Redemption. It’s a common narrative device and something that unites Joe’s plot, director and star. Ol’ Nic Cage’s recent filmography doesn’t reflect his evident talent; for every moment of inspired genius such as the larger-than-life Bad Lieutenant there’s a wealth of movies that are ill-judged (The Wicker Man) or just plain forgettable (Next). Director David Gordon Green detoured from his early naturalistic style to embark upon goofy fare such as Your Highness and Pineapple Express before uniting the two approaches in Prince Avalanche.
Cage’s title character also faces a redemptive dilemma. An ex-con, Joe is now rehabilited and working as the head of a team of labourers tasked with poisoning unwanted woodland. Nonetheless, he’s always one provocation away from erupting into a ball of rage. It could be a long-running feud with a neighbouring hard man, the barkin’ and yappin’ of his favourite brothel’s dog, or the abusive alcoholic father (Gary Poulter) of his teenage employee Gary (Tye Sheridan).
Joe possesses common Southern Gothic traits: contemplative pacing beaten with bursts of violence; a brooding atmosphere in which the searing heat casts a foreboding shadow over the darkness of life; comically misdirected big brotherly advice by its antihero lead; characters and situations which, to be frank, you’ve seen time and again.
It’s the performances that make Joe worthy of your time. Cage rediscovers the joys of dynamic range with a measured, sombre role cut with explosive energy, and young Sheridan reprises much of what made his role in Mud so memorable, but does it with enough charisma to suggest that he’s just a step away from a huge future. Poulter’s first and last performance is both astonishing and tragic: an alcoholic like his character, he died shortly after filming was completed, his body found after he had drowned in shallow water.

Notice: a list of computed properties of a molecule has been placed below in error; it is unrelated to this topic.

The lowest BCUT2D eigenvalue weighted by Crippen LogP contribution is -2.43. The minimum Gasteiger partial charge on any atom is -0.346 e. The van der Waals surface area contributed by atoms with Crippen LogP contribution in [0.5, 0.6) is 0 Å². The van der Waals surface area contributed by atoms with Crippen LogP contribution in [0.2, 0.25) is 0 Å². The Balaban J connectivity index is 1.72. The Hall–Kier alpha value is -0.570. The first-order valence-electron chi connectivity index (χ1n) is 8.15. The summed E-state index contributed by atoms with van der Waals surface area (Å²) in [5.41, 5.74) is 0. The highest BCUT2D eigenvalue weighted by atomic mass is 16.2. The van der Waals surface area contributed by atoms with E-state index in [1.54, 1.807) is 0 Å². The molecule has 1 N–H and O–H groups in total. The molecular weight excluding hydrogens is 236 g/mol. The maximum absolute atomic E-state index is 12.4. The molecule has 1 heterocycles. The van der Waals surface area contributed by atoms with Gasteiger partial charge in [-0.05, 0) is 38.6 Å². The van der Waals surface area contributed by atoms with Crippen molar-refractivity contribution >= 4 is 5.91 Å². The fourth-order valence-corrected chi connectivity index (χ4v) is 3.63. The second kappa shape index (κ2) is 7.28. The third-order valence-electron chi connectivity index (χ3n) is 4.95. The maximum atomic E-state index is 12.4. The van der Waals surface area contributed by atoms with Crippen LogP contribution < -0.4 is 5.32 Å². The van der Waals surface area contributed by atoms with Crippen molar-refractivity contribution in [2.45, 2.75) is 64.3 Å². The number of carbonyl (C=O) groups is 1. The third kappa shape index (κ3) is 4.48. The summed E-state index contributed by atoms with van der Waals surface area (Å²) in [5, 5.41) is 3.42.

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New Talent: Chadwick Boseman
Who? Funky name, right? 32-year-old Chadwick Boseman joins the ranks of the acting world’s most elegantly monikered men, alongside Rip Torn, Yahoo Serious and Arnie Hammer.
What’s he been in? Chadwick’s two biggest film roles have been in the type of sports movies which are big in the US but unknown or unreleased in the UK: 42 with Harrison Ford, and Draft Day with Kevin Costner. He’s also had recurring TV roles in Lincoln Heights and Persons Unknown.
What’s coming up? You don’t often get the chance to play Godfather of Soul James Brown, but Boseman will with Get On Up. Catch it in September. Big-budget fantasy Gods Of Egypt should follow in 2016 and rumours also abound that he’s competing with John Boyega to be Marvel’s Black Panther.
They say: “When he [Boseman] smiles, 42, already such a warm story of such cold times, gets even brighter.” TIME
He says: “With James Brown, there are a lot of people who only know the old James Brown. They've never seen him perform at Olympia or T.A.M.I. Show or any of that stuff. They don't know anything about his influences. And so they're judging you based on the one or two things they know or the one interview they saw.” IndieWire
Get On Up, trailer
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“Hello, hello, anybody home? Think, McFly, think!” Last night’s (July 24th) Secret Cinema / Back To The Future event was cancelled mid-afternoon, leaving many fans to wish they could take a DeLorean back to just before they pressed CONFIRM during the process of buying tickets.
Dawn Of The Planets Of The Apes took a wild swing straight to the top of last weekend’s UK box office. A live screening of the now ex-Monty Python’s final performance took over a million pounds in a single night as it entered at #4. Pudsey The Fecking Dog will probably be put down after whimpering in at #9.
Finally, the first Fifty Shades Of Grey trailer is out. The first minute looks like a dull corporate drama, the second a cinematic Mills & Boon. Still, it has Jamie Dornan topless and Dakota Johnson captured mid-pleasure if either of those float your boat.
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Words: Ben Hopkins, except where indicated